Achieving independence is perhaps the most important milestone in any country’s history. It makes sense then that these countries’ independence holidays are characterized by large celebratory events (like fireworks parades, concerts, and contests) and unique patriotic displays you won’t find for any other holiday. Read on for more about how these countries celebrate their independence!
When: July 28
What: Independence from the Spanish Empire in 1821.
How: Known as Fiestas Patrias (Patriotic Holidays), the entire country celebrates with two days of countrywide festivities. Vendors provide an ample supply of must-try street foods, like chicharrón and anticuchos, as onlookers watch the parades through downtown Lima. It’s impossible to miss the all night showcase of official and unofficial fireworks. If you’re lucky, you might also catch a bullfight arena packed with anxious spectators. Bullfighting, a tradition from Spanish and Mediterranean cultures, has become a popular way to commemorate Peruvian independence.
When: August 15
What: Independence from the British Empire in 1947.
How: The day begins in Delhi with the hoisting of India’s flag. City streets come alive with vibrant colors, reflective of the country’s traditional hand dyed garments. People of India drape their businesses, homes, and vehicles with the country’s tri colored flag. All across the country, decorated and accessorized kites fill the skies as both young and old generations join in the kite-flying fun!
When: 5th day of Iyar (a month in the Hebrew calendar that usually falls between April and May)
What: The signing of the Israeli Declaration of Independence and the establishment of the state of Israel in 1948.
How: Also known in Hebrew as Yom Ha’atzmaut, Israelis gather in the streets of Jerusalem to enjoy live music, grand firework displays, and other street performance. Most roads close to cars and other modes of transportation to allow for full enjoyment of the day’s festivities.
Yom Ha’atzmaut is also known for its Annual International Bible Quiz. High school students from around the world gather to exhibit their knowledge and understanding of the Tanakh, the Hebrew Bible. The contest offers large prizes, including travel to religious meccas and higher education scholarships.
When: August 17
What: Independence from Dutch rule in 1945.
How: A nationally televised flag raising in Jakarta kicks off the country’s independence day celebration. Parades, live music, and athletic competitions, like sack races, fill the streets for a day full of excitement. Whether competing or spectating there are two events that cannot be missed. The first, an eating contest based around the Kerupuk, a giant cracker unique to Indo. The other, called Panjat Pinang, is very amusing climbing contest. The first person to reach the top of a greased palm is congratulated with an abundant selection of prizes, all fixed to the treetop. The lucky winner may find bicycles, scooters, televisions, and even sound systems!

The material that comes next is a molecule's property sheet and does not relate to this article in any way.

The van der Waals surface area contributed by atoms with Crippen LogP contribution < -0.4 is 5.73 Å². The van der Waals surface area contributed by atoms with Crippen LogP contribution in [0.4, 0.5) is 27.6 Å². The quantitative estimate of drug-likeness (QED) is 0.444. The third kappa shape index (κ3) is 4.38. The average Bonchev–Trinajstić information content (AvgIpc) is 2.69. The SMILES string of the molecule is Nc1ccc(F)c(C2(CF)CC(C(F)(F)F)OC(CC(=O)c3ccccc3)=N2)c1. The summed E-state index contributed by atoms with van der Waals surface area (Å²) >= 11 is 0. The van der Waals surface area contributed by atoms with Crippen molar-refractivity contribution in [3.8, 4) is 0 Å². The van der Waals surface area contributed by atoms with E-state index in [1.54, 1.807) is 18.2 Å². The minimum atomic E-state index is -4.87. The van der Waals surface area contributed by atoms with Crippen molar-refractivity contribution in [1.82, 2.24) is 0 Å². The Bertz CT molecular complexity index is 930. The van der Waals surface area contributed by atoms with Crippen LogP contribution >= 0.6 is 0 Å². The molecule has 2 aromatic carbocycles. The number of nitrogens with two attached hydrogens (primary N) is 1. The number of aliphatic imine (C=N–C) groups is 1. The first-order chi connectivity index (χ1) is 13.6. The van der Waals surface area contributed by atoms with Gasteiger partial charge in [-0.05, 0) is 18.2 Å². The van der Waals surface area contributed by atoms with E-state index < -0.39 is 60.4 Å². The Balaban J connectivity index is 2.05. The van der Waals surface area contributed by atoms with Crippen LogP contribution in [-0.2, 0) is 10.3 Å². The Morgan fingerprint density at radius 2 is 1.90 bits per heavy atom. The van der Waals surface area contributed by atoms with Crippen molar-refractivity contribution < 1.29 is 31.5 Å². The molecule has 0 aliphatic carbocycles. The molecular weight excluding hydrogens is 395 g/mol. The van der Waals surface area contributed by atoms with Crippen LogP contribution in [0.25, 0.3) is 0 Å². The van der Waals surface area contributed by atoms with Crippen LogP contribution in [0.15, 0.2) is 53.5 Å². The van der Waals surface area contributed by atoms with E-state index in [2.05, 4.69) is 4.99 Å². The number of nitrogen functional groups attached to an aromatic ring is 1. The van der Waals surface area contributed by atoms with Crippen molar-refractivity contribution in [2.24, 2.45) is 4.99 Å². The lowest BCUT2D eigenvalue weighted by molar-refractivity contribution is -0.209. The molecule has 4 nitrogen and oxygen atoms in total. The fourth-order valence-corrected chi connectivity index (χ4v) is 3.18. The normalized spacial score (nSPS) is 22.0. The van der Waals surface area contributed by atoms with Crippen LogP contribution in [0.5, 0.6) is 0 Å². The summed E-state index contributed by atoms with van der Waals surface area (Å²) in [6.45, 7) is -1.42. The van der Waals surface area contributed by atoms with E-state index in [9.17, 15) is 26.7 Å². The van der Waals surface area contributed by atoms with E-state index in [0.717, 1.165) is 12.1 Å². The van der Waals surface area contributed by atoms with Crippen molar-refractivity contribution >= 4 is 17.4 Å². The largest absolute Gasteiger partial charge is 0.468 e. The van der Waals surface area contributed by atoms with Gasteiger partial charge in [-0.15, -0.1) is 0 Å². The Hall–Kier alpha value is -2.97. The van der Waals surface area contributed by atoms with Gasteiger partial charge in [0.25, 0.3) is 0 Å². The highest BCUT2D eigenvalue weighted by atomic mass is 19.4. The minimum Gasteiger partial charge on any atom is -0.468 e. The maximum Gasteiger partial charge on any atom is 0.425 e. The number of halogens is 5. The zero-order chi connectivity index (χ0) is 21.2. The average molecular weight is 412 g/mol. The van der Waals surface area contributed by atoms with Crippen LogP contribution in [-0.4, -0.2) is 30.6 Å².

When: July 4
What: The signing of the Declaration of Independence from British colonial rule by the 13 original American colonies on July 4, 1776.
How: People dress head-to-toe in red, white, and blue and flock to outdoor BBQs with family and friends. American flags are hung on almost every house and business, and cities around the country gather their best floats and walking shoes for annual parades. Wherever you are there will be some sort of firework display about an hour after sunset. Looking for the best shows in the country? Brooklyn, NYC, Washington Monument, Washington D.C, and Beacon Hill area, Boston, MA have all mastered the most patriotic day of the year.
When: August 31st
What: Declaration of independence from the British Empire by Malaysia’s first chief minister at 9:30am on August 31, 1957.
How: Each year the Malaysian government selects a theme for the country’s independence celebrations. Preparations for the big day begin weeks in advance, and the selected theme; the theme dictates decor, parades, food, and more. School children across the country perform dances and theatrics and deserve much appreciation, as they’ve been practicing and preparing for at least a month in advance! Loud, bright parades make their way through the capital city of Kuala Lumpur throughout the day.
When: December 18
What: Although the Qatar became independent from the British on September 3, 1971, its independence day is celebrated on the day that all local tribes were united into one State of Qatar by then-ruler Jassim bin Mohammed Al Thani in 1878. The country was originally Ottoman ruled before becoming a British protectorate in the early 20th century.
How: Qatar goes all out for the big day with spectacular parades, fireworks, concerts, and shows! People prepare their cars all year for the main event, the classic car show. They drape them in Qatar flags and show them off to onlookers in hopes of impressing the masses. All festivities are kept kid friendly, a rule strictly enforced by police and security. The government also provides free shuttles to the city center all day and all night to allow the public to easily access the various celebratory events.